We have discovered many of our favorite books in the book store near Xinjiekou subway station.  Some are in English & Chinese, some have characters & pinyin and some just have characters.  I believe that they will be very good for both the littles and for others in our family to practice character recognition… and for those of us who know very little Chinese, the pinyin will help a lot!

These Dr. Seuss books were our first “real find” …

(Believe it or not, O*bama’s Of Thee I Sing is everywhere!  We didn’t buy a copy.)

The Dr. Seuss books came separately for Y8.50 or as a set with a CD for Y200.

We bought the least expensive version.

The Giving Tree is an all time favorite in our home.

It is all in characters, so I’m planning on having Bella fix that this afternoon and have her add pinyin.

The second one is the Chinese version of Stone Soup.

The illustrations are ADORABLE!

(Unfortunately my photo was all blurry.

I may have to review this book again, just so you can see it!)

I couldn’t pass up Madeline’s Rescue
when I saw it.

Everyone loves Madeline!

Guess How much I Love You is also a family staple.

And, The Very Hungry Caterpillar is a must in my book for learning numbers, fruit and colors!


The Peter Rabbit books are honestly my favorite find!

I have the text in English on my Kindle, but I missed seeing the adorable drawings.

Now I can read allowed and my children can still have the adorable images to look at!

Today our Chinese tutor read The Giving Tree and The Very Hungry Caterpillar as part of her lesson.  I love the fact that we are finding ways to branch out and make our curriculum more interesting and enjoyable for the girls!

In addition to the books we have purchased 2 DVD sets of Elmo. (17 shows in each set.)  They are done by Sesame Street and are really high quality.  We have Dora and Diego videos available to us, but they don’t cover as much vocabulary as one hour of Elmo, so I’ve passed on them.  We have also found a gold mine in English Grammar books that have the sentences they are teaching in English and in Chinese.  Bella plans on using these for a lot of her study time this summer.  They tend to cover more situations than the Chinese Grammar texts that she is using in school.  Strange, I know!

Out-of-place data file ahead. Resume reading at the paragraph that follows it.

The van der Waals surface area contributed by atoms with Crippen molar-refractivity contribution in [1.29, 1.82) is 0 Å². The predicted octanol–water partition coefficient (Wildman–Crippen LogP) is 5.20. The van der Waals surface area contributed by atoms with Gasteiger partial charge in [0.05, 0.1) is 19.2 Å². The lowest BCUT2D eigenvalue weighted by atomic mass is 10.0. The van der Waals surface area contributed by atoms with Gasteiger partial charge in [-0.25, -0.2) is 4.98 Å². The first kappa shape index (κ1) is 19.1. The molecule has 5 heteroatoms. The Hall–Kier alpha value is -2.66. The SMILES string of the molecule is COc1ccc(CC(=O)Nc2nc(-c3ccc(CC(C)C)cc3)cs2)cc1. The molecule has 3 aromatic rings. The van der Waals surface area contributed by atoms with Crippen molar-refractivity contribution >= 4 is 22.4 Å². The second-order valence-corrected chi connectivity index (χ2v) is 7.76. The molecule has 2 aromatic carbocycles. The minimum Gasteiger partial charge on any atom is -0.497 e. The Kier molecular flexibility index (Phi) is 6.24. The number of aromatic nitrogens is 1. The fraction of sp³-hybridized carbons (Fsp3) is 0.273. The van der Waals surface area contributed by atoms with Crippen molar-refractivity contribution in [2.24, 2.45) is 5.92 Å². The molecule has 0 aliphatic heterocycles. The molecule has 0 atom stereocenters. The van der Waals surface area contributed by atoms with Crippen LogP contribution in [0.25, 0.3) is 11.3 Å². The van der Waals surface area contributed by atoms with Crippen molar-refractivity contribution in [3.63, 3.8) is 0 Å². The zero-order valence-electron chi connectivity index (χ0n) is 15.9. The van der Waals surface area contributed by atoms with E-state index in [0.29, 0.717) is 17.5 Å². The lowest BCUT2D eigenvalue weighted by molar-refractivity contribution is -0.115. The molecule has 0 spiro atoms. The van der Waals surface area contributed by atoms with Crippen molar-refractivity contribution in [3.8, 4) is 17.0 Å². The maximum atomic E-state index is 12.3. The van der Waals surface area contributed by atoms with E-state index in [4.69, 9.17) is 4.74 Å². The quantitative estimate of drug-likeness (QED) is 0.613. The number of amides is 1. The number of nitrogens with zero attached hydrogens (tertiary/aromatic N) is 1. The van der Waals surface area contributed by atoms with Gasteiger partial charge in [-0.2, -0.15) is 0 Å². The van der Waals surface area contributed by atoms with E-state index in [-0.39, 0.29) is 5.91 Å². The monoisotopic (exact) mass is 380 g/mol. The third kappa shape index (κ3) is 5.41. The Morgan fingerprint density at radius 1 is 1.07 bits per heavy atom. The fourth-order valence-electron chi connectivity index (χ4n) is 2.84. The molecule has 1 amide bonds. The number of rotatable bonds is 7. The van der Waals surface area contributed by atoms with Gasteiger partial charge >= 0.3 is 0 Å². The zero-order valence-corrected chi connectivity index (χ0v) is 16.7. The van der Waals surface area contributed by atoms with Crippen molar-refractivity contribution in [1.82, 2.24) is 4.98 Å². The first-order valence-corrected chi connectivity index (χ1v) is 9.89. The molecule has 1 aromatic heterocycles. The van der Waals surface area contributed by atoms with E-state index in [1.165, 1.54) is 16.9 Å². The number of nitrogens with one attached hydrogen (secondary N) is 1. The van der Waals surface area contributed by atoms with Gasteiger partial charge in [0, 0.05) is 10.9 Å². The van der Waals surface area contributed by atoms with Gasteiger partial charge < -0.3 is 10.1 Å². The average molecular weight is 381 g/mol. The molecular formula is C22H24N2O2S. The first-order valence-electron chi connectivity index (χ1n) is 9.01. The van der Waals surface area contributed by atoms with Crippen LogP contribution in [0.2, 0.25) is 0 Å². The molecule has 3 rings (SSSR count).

In other news: Bella had her first full conversation on the phone in Chinese!  Someone was calling to ask if I could teach English to three 4-year-olds.  I declined as I’ve decided it would be less stressful for me to teach middle school aged kids.  Anyhow, Bella did a great job and was able to tell the woman exactly what I wanted her to get across.  It is a beautiful thing!

4 Responses

  1. Maile says:

    Wow!! What an absolute treasure those books are. I’ve found some of these books in the States, but they tend to run about US$13-16 each and I just can’t justify that! I pulled out a bunch of these types of simple kids books to translate in Chinese and I’m hoping to find a native speaker to help me – I don’t want to teach the kids my Chinglish grammar! 🙂

    If your daughter is typing the pinyin to The Giving Tree, do you think you could e-mail me a copy? I think I could work pretty easily backwards from the pinyin to figuring out which characters go with them.

  2. 安妮 says:

    Maile, If you would like any of these books, I’d be happy to buy them for you and mail them to you. I have a paypal account so we can transfer funds that way! Let me know! Anne

  3. Maile says:

    Really?!! That would be awesome! Do you have any idea how much it would cost to ship them?